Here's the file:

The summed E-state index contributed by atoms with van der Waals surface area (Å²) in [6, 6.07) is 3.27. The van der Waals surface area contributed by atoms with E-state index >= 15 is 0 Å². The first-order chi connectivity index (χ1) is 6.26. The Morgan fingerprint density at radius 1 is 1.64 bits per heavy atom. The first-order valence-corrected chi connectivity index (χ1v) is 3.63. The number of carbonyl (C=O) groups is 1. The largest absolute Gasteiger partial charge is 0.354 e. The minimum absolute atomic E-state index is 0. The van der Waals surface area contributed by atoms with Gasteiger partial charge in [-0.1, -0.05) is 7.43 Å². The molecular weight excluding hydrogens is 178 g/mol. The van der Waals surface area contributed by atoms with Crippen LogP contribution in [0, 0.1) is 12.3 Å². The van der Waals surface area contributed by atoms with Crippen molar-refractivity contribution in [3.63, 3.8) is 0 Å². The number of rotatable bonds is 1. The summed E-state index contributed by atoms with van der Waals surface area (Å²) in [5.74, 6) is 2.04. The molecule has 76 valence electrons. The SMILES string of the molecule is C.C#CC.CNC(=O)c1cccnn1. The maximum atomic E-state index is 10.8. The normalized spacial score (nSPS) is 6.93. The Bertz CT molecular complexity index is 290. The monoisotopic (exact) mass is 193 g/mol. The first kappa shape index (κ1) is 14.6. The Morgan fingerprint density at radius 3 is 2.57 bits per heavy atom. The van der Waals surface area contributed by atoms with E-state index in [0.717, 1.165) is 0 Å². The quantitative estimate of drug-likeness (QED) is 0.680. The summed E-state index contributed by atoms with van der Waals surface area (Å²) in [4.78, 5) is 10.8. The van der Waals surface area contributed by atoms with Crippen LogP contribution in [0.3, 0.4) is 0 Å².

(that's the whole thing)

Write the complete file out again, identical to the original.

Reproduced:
The summed E-state index contributed by atoms with van der Waals surface area (Å²) in [6, 6.07) is 3.27. The van der Waals surface area contributed by atoms with E-state index >= 15 is 0 Å². The first-order chi connectivity index (χ1) is 6.26. The Morgan fingerprint density at radius 1 is 1.64 bits per heavy atom. The first-order valence-corrected chi connectivity index (χ1v) is 3.63. The number of carbonyl (C=O) groups is 1. The largest absolute Gasteiger partial charge is 0.354 e. The minimum absolute atomic E-state index is 0. The van der Waals surface area contributed by atoms with Gasteiger partial charge in [-0.1, -0.05) is 7.43 Å². The molecular weight excluding hydrogens is 178 g/mol. The van der Waals surface area contributed by atoms with Crippen LogP contribution in [0, 0.1) is 12.3 Å². The van der Waals surface area contributed by atoms with Crippen molar-refractivity contribution in [3.63, 3.8) is 0 Å². The number of rotatable bonds is 1. The summed E-state index contributed by atoms with van der Waals surface area (Å²) in [5.74, 6) is 2.04. The molecule has 76 valence electrons. The SMILES string of the molecule is C.C#CC.CNC(=O)c1cccnn1. The maximum atomic E-state index is 10.8. The normalized spacial score (nSPS) is 6.93. The Bertz CT molecular complexity index is 290. The monoisotopic (exact) mass is 193 g/mol. The first kappa shape index (κ1) is 14.6. The Morgan fingerprint density at radius 3 is 2.57 bits per heavy atom. The van der Waals surface area contributed by atoms with E-state index in [0.717, 1.165) is 0 Å². The quantitative estimate of drug-likeness (QED) is 0.680. The summed E-state index contributed by atoms with van der Waals surface area (Å²) in [4.78, 5) is 10.8. The van der Waals surface area contributed by atoms with Crippen LogP contribution in [0.3, 0.4) is 0 Å².